The 20th century has not been one for Occidentals to be proud of, when you think of the aspirations of Western liberals at its outset, the efforts directed at all manner of progress and improvement, and how much so many millions of people have ended up suffering, and continue to suffer, at each other=s hands. The management of violence in all its diverse forms is arguably a problem of similar significance in the year 2001 as it was in 1901 - or 1801, 1501. It could be said that it has simply become more complex and differentiated. In addition, since 10 November 1989, roughly, there has been a striking shift in the way Western nations, states and peoples reflect back on the normative dimensions of their past history. Concepts like >reparation=, >restitution= and >reconciliation= have taken on new resonances, and observers like Elazar Barkan (2000) remark on a new and growing collective desire, largely but not only among Occidentals, to rethink history in ways which redress a range of past injustices. The idea of >restorative justice= (Strang & Braithwaite 2001), then, is one which applies not only to contemporary problems such as the relationship between perpetrators and victims of crime, it also gets stretched across time to encompass historical injustices (Gordon 1996) which have come to be seen as such because their cognitive frames have shifted. This normative rethinking of the past is...
Fonte: Australian Critical Race and Whiteness Studies AssociationPublicador: Australian Critical Race and Whiteness Studies Association
Tipo: Artigo de Revista Científica
Publicado em //2008EN
Relevância na Pesquisa
Ongoing histories of genocide, dispossession and child removal continue to shape the Australian nation. Speaking of such histories is fraught with racial power differentials that dictate which particular voices will be given space within public discourse. Examining how a ‘politics of voice’ is deployed within the writings of white academics is one important site for better understanding how it is that white voices continue to occupy a hegemonic position within the Australian academy and in everyday talk. In this paper I examine how particular representations of white foster/adoptive mothers of Indigenous children in Australia highlight the problematic nature of research seeking to represent experiences classified as previously ‘unspoken’. In examining the work of one particular white Australian academic I suggest that it is important that white academics engage in research practices that highlight, rather than overlook, matters of race privilege and which ground white people in histories of colonisation and in a relationship to the fact of Indigenous sovereignty.; http://www.acrawsa.org.au/; Damien W. Riggs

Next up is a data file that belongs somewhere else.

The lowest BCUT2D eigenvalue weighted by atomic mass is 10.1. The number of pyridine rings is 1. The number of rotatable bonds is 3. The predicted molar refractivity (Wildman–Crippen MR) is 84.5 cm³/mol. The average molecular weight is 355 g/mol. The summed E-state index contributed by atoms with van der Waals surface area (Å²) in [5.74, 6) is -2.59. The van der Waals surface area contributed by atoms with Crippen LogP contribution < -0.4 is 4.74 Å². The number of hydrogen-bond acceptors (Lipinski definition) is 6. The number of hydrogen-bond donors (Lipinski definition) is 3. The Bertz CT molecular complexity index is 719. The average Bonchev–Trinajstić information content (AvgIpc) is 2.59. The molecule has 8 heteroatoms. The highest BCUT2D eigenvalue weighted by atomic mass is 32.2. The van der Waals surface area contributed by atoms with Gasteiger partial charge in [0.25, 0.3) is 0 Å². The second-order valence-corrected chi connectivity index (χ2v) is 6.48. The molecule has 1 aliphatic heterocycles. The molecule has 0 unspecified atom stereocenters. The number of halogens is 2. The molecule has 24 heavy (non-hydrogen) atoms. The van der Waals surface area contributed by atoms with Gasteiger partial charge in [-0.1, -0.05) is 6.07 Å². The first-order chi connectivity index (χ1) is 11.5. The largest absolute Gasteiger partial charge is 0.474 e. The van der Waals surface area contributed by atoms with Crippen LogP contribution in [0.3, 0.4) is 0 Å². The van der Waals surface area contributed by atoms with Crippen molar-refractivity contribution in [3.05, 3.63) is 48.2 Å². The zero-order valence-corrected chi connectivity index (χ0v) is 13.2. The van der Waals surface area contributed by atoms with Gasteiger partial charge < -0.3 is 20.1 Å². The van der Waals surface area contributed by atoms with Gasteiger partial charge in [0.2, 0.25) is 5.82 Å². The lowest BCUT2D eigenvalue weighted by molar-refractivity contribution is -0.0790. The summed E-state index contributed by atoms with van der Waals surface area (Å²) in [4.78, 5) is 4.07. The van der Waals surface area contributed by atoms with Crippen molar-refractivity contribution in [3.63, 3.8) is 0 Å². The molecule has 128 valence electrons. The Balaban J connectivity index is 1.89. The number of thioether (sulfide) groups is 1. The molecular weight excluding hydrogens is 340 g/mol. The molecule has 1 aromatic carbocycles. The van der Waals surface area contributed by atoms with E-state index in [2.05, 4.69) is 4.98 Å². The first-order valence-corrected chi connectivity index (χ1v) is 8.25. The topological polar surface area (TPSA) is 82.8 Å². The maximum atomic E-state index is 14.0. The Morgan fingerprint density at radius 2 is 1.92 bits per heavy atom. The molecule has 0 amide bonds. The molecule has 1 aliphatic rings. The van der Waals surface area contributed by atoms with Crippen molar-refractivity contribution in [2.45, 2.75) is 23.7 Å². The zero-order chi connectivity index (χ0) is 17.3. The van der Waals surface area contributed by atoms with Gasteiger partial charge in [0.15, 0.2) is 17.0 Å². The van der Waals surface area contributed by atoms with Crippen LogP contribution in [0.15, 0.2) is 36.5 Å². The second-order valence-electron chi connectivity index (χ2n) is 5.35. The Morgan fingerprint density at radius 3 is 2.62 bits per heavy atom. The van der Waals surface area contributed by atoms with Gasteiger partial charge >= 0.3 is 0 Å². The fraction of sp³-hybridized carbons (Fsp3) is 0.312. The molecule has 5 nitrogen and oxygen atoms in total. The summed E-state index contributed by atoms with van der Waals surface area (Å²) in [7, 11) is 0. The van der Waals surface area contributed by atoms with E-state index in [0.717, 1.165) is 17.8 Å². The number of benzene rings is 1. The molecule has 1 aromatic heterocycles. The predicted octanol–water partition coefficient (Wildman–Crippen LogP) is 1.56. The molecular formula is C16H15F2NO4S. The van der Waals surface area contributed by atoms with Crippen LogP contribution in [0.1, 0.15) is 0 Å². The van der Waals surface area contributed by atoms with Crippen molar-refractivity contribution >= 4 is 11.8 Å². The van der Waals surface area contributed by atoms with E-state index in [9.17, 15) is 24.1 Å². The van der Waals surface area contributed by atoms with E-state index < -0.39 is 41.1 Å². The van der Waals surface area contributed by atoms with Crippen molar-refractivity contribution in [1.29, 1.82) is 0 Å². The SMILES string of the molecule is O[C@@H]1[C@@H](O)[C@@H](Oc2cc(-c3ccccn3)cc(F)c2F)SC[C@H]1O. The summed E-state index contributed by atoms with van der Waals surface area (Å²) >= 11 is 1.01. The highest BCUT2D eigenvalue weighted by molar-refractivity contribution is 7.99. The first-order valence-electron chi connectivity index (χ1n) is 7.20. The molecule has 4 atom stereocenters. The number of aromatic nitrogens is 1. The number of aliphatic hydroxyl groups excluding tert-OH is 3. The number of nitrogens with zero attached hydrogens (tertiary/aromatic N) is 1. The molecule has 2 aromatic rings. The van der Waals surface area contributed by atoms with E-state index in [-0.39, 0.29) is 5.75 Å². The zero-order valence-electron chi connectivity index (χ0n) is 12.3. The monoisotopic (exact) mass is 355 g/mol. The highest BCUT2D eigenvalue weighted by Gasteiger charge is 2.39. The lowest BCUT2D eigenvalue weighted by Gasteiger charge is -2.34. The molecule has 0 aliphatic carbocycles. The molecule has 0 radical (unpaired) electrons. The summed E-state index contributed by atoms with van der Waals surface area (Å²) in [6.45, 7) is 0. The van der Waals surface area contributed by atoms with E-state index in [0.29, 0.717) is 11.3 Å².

From its inception, Canada's 'Indian policy' has sought to undermine the bond between indigenous children and their communities. Each era has seen a new reason and corresponding tactic to remove indigenous children. They have been institutionalized in residential schools, placed in foster homes, provincial 'care' facilities, and adopted by Euro-Canadian families. While it is widely accepted that the forceful removal of indigenous children during the residential school era and the "Sixties Scoop" was a colonial strategy, contemporary child welfare practices seem to escape the same scrutiny. This seems to be the case even though indigenous children continue to be removed en masse and are vastly overrepresented in the Canadian child welfare system. Indeed, there are more indigenous children in 'care' today than ever before in Canadian history, including the residential school era and following the "Sixties Scoop". Given these trends the colonial effect of contemporary child welfare practices seems evident.
This project thus seeks to problematize child welfare practices in relation to indigenous peoples. In particular, it is the aim of this thesis to shed light on some of the narratives that underlie these practices. Through a critical discourse analysis this thesis illuminates how news media in Alberta and Manitoba disseminate controlling images of indigenous peoples and their children. I argue that the discourses in both provinces normalize the removal of indigenous children while naturalizing colonial control.; Thesis (Master...